Universal Translator

From Fanlore
Jump to navigation Jump to search
Title: Universal Translator
Publisher: Kookaburra Press (during Susan J. Bridges' tenure)
Editor(s): Susan J. Bridges, Rose Marie Jakubjansky, Linda Deneroff (see article)
Date(s): 1980-1986
Frequency: every two months or so; then later, four times a year
Medium: print
Fandom: Star Trek: TOS
Language: English
External Links:
Click here for related articles on Fanlore.
flyer from the 1982 Media West program book, click to enlarge

Universal Translator is a Star Trek: TOS adzine - a non-fiction zine of fanzine listings, reviews, and con announcements. It ran seven years and had thirty-two issues. As of Issue #13, it had 250 subscribers.

It was replaced in 1987 by the adzine Communications Console.

From the publisher's ad: "[Universal Translator] is a quarterly newsletter listing available, proposed, and international zines for all media fandoms in a convenient, 'see-at-a-glance' format. Also includes reviews, con info, and other items of interest to fandom." [1]

From Boldly Writing: "The general format included fanzine listings, announcements, reviews, and a list of conventions. Press publications were listed separately, showing that a significant number of fanzine editors had organized their productions into small presses by that time. Universal Translator had its own in-house reviewer, T'Yenta. T'Yenta announced that she got her pen name from a character in a Star Trek story written by Mindy Glazer, but that she was not Mindy herself."


Subpages for Universal Translator:

Nearly the Winner of a Hugo Award

In 2017, Linda Deneroff spoke about this zine nearly winning a Hugo Award:

In the early 80s, I worked with another woman and we did a fanzine called Universal Translator. And Universal Translator was simply a list of all the available fanzines with mailing addresses, prices, and descriptions of the fanzines. And –[LAUGHS] –there was a group of people in the Midwest who said –because “fanzine” is a category of Hugo Award, and a media fanzine had never won a Hugo Award, a fanzine award—“Let’s get a Hugo nomination or Hugo Award for Universal Translator!” And it got nominated. But we didn’t win. But when I got to Atlanta, where the awards were being announced, I heard such vitriolic epithets. “Oh, they bought the nomination, and they asked people to nominate it,” you know, because the fanzine fans, the science fiction fanzine fans had never heard of Universal Translator. They had no clue what it was. But we came in second. We didn’t win, but we came in second, so I was pleased. My name wasn’t on the ballot because I was the silent editor. I didn’t want to be –I didn’t want my name on the fanzine, because it really wasn’t my fanzine. We were using my office to type it and print it, but the real work was being done by the editor, Susan, and I didn’t want to take any credit for that, so I never put my name on the fanzine. But I knew that we were nominated and that was a great honor. [2]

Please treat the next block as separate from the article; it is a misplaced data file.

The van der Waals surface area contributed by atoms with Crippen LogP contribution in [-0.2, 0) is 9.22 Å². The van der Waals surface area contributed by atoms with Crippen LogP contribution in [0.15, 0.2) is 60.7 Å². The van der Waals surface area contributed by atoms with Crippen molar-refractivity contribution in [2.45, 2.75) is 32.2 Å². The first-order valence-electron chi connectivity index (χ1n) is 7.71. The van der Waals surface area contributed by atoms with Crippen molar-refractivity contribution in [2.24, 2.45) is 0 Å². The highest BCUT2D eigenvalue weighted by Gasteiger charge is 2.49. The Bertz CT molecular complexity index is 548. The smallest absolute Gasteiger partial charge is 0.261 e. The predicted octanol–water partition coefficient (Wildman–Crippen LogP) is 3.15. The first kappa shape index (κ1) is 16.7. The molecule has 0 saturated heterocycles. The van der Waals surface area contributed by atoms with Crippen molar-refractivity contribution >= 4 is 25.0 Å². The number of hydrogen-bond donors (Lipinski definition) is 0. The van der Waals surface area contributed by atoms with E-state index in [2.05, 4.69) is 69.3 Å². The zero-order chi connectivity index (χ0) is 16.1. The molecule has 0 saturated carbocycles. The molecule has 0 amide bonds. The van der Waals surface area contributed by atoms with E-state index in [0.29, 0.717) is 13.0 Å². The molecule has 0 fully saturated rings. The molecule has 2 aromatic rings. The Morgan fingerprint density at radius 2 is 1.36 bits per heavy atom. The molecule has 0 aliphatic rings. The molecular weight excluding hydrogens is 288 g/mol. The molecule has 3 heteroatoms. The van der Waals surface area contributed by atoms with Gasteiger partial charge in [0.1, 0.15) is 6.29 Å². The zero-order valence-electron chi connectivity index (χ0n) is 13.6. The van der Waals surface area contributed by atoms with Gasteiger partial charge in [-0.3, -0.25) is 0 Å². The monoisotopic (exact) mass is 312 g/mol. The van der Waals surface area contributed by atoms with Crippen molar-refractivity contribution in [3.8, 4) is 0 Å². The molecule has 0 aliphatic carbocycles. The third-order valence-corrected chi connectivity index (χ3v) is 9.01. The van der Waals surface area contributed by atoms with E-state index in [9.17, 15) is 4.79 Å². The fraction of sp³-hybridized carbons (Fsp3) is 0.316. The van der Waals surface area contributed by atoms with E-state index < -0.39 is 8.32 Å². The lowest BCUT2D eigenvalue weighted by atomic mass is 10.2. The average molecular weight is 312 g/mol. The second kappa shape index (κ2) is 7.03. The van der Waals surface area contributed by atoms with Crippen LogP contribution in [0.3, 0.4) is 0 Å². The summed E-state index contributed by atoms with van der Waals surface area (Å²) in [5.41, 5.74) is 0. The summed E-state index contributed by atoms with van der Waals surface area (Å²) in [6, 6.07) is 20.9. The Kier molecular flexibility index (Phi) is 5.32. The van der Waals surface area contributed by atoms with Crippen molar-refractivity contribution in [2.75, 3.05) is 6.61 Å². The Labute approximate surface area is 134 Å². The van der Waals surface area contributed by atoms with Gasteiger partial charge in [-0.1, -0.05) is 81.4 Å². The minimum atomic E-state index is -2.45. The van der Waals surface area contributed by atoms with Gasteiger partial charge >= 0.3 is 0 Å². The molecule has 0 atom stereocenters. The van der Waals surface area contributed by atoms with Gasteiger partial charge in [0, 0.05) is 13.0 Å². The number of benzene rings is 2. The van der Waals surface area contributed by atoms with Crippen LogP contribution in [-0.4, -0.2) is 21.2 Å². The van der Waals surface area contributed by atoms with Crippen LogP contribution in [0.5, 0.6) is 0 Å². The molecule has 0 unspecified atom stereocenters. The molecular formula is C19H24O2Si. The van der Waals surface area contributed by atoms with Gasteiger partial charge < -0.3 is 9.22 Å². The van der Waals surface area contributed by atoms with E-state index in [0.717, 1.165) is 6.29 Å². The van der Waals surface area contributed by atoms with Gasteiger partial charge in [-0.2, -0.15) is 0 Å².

A Small Letters Section

From Boldly Writing:

Although Universal Translator was not a letterzine, such as Interstat, it did feature a limited letters section, running fanzine-related announcements. Even so, there was a fairly intense discussion relating to the fact that demand [in January 1983] for fanzines often outstripped supply. In January, Dorothy Laoang got things going by saying, 'I discovered fanzines long after Thrust, Nightvisions, Companion, etc. went out of print. I have tried in vain to obtain copies of these and other zines to read, if only to borrow and return. Like a great many others, I cannot afford to pay auction prices upwards of $50 per zine. [We] are not asking for a handout, nor are we likely to run out and pirate your zine if you are rash enough to lend us a copy.' In the next issue, Lynda K. Roper countered that fanzine editors were not obligated to loan out copies to anyone who asked for one.